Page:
HP Pins Big Hopes on Today’s Launch of Project Moonshot
When the definitive story looking back on the effort to turn around the flailing technology giant Hewlett-Packard is written, today may be seen as a turning point, perhaps for the good, perhaps not so good.
Today is the day HP will formally unveil a product upon which a lot of its hopes for transformation and a return to health have been placed. It’s called Project Moonshot, and HP has been talking about it for about 18 months.
Basically, it’s a server, a very small server that consumes very little energy. During a conversation earlier this year, Dave Donatelli, HP’s executive VP and head of its enterprise, showed me one. Smaller than a typical hardcover book, it consumes 89 percent less energy to operate, and takes up 94 percent less space than a typical server. And, when packed into a large rack with many more servers like it, the amount of computing power that can be harnessed in one relatively small place is pretty impressive.
It’s also highly customizable, in a nearly endless series of mix-and-match combinations: It supports Intel’s Atom line of small and light microprocessors, as well as new up-and-coming server chips based on designs from the British firm ARM. It can also support graphics processing units from companies like Nvidia, as well as standard hard drives or flash-memory based solid-state storage.
HP’s argument to the marketplace is that Moonshot is unique. In a world where companies maintain data centers either for their own operations or as a means of reselling cloud computing capacity, HP’s hope is that the appeal of lower operating costs over time — energy consumption is a big one — will appeal to customers looking to swap out older machines.
And by at least one simple metric, it is. HP’s rivals, including Dell, IBM and Oracle, have nothing quite like it. That doesn’t mean they couldn’t. It is increasingly popular — companies like Google and Facebook do a lot of this — for a company to assemble their own servers from off-the-shelf components. Indeed, chipmaker Intel will be discussing new reference designs — essentially a basic blueprint — for what it calls “micro servers,” based on new versions of its Atom processors, later this week.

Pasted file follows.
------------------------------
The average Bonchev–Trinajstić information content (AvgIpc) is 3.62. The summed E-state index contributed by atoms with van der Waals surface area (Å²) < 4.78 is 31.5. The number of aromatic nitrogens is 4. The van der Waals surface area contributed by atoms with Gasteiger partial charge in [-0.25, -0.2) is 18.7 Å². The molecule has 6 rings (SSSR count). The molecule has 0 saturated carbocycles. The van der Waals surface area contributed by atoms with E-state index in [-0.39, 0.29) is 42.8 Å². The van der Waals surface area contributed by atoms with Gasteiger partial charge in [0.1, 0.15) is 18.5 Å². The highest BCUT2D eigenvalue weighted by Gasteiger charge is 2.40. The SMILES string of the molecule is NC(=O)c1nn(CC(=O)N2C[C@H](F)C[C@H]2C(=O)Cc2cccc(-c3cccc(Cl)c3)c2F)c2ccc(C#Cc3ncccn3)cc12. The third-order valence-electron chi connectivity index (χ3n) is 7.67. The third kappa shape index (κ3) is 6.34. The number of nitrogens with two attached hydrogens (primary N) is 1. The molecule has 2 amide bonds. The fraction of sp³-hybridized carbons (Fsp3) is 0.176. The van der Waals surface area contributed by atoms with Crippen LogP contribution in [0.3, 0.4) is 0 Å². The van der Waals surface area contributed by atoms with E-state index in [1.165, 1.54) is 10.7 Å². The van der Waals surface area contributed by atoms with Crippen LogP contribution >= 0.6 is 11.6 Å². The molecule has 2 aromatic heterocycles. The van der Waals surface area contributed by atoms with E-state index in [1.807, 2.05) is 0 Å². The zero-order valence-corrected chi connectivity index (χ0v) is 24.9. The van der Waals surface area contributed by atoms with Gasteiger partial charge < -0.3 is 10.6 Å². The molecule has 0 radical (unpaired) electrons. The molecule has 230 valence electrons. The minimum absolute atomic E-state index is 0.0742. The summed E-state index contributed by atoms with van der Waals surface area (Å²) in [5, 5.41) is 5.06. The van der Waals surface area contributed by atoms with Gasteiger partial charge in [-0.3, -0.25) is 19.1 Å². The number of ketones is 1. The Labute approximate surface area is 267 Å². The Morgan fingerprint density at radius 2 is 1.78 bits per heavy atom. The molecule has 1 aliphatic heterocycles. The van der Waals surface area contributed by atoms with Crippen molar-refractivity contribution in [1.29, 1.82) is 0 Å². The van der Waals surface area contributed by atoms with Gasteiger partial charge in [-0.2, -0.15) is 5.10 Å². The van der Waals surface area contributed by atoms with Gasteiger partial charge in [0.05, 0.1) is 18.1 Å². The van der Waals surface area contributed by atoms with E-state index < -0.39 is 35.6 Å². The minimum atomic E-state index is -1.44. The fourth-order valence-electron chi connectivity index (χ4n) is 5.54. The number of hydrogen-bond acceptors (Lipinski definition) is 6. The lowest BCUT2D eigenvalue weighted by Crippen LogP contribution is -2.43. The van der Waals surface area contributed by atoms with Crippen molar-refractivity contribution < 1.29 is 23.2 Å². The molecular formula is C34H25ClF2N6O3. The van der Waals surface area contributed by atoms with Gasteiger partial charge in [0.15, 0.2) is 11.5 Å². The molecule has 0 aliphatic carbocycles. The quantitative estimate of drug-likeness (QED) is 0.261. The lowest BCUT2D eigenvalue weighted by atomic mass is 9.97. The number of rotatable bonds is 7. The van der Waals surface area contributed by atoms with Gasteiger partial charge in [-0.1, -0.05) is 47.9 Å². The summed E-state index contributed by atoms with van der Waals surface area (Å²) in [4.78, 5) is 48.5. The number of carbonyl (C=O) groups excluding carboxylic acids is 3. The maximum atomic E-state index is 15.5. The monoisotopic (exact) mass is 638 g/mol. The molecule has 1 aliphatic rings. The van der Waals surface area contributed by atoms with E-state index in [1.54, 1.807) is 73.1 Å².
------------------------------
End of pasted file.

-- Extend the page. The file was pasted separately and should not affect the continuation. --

The message of Moonshot is also larger. It’s a signal from CEO Meg Whitman that HP can still launch important, innovative products that are different from anything else on the market. That’s a key message, given the tremendous difficulty the company has found itself in over the last few years. Indeed, just last week, Chairman Ray Lane stepped down from that role, and two other directors resigned in response to a proxy campaign by shareholders unhappy with the botched 2011 acquisition of the British software firm Autonomy.
A successful product launch will help shift the HP narrative away from recurring boardroom and executive office dramas, toward the day-to-day business of being the world’s largest technology company. And that’s just as important as the product itself. The sight of HP experiencing a win in a key market segment will go a long way toward making it look as though the longed-for turnaround — one that seemed unthinkable only months ago — is really getting under way.